The Vendee Globe racers are rapidly approaching the French port of Les Sables d’Olonne, the finish line of the toughest, solo, round the world sailing race. It’s approaching 76 days since the race started at Les Sables d’Olonne and the first finishers should be arriving in the next 24 hours.
The Vendee Globe Race Village reopened today, and the town is abuzz with anticipation of the first to cross line. Currently, the lead boat is Macif, skippered by Francois Gabart. As of writing, Gabart is approximately 1200 nautical miles from the line, with a boat speed of approximately 18 knots. The wind is helping, with a steady wind speed of about 22 knots and gusts to 35.
Behind Gabart, in second place, is Armel L Cleac ‘h, on Banque Populaire. L Cleac ‘h is about 100 miles behind Gabart, but is with less favorable winds and a boat speed down to a 14 knot average. John-Pierre Dick (Virbac Paprec) rounds out the top three, but Dick is almost 700 miles behind Gabart.
While the distances between the top three boats appear to be significant, it’s important to keep in mind this race is a non-stop race, started 76 days ago. To put this into perspective, from the leader to the last boat is approximately 4700 miles. In 76 days, this is a sailing differential of about 61 miles per day between the fastest and the slowest boat. This works out to a speed differential of less than 3 knots per hour over the total race,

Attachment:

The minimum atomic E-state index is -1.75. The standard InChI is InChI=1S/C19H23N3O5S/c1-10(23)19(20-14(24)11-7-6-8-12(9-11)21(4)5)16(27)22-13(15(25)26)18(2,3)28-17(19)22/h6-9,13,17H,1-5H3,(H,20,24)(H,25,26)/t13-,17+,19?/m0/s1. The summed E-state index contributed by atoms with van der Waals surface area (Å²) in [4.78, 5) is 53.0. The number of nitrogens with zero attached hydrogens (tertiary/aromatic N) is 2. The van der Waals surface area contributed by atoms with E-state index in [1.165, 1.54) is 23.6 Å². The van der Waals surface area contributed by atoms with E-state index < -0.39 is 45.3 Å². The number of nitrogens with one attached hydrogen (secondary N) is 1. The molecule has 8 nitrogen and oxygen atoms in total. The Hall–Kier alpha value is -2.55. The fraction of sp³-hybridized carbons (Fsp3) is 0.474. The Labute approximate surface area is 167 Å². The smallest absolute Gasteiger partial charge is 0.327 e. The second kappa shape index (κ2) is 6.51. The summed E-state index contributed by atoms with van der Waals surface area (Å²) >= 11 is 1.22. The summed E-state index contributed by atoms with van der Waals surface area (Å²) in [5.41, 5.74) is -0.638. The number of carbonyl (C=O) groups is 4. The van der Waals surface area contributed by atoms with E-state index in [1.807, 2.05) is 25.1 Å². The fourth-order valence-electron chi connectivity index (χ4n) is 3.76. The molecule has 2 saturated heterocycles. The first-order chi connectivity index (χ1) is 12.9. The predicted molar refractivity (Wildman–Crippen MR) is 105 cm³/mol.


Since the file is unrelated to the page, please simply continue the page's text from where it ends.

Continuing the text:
The Vendee Globe course passes the “Three Capes” before the ultimate finish in France. Each Cape is known for its challenges to mariners. The Cape of Good Hope, the first turn on the course, takes the fleet into the Southern Oceans. This area is renowned for everything from seas which are consistently 25 – 40 feet, to gale force winds and often icebergs.
The second Cape, Australia’s Cape Leeuwin, marks the turn around Australia and the boats now head for the Granddaddy of Capes, Cape Horn. Once past Cape Horn, the sailors are on a homeward leg back to the starting place in France.
With boats built for speed, and creature comfort a last in design criteria, for all skippers the race is a race of determination and perseverance. The Vendee started with 20 vessels, only 12 are left in competition. Boat failure has been the biggest cause for the eight boats which are no longer in the race.
With the race village reopening, the crowds which come to watch the finishers will be treated to a barrage of official and unofficial ceremonies. Current plans are to keep the village open until at least February 9, unless there ase still boats en route to the finish line. At that point it will be determined whether to extend the village availability or to close it until the 2015 edition of the race.
More information on the Vendee Globe is available at http://www.vendeeglobe.org/en/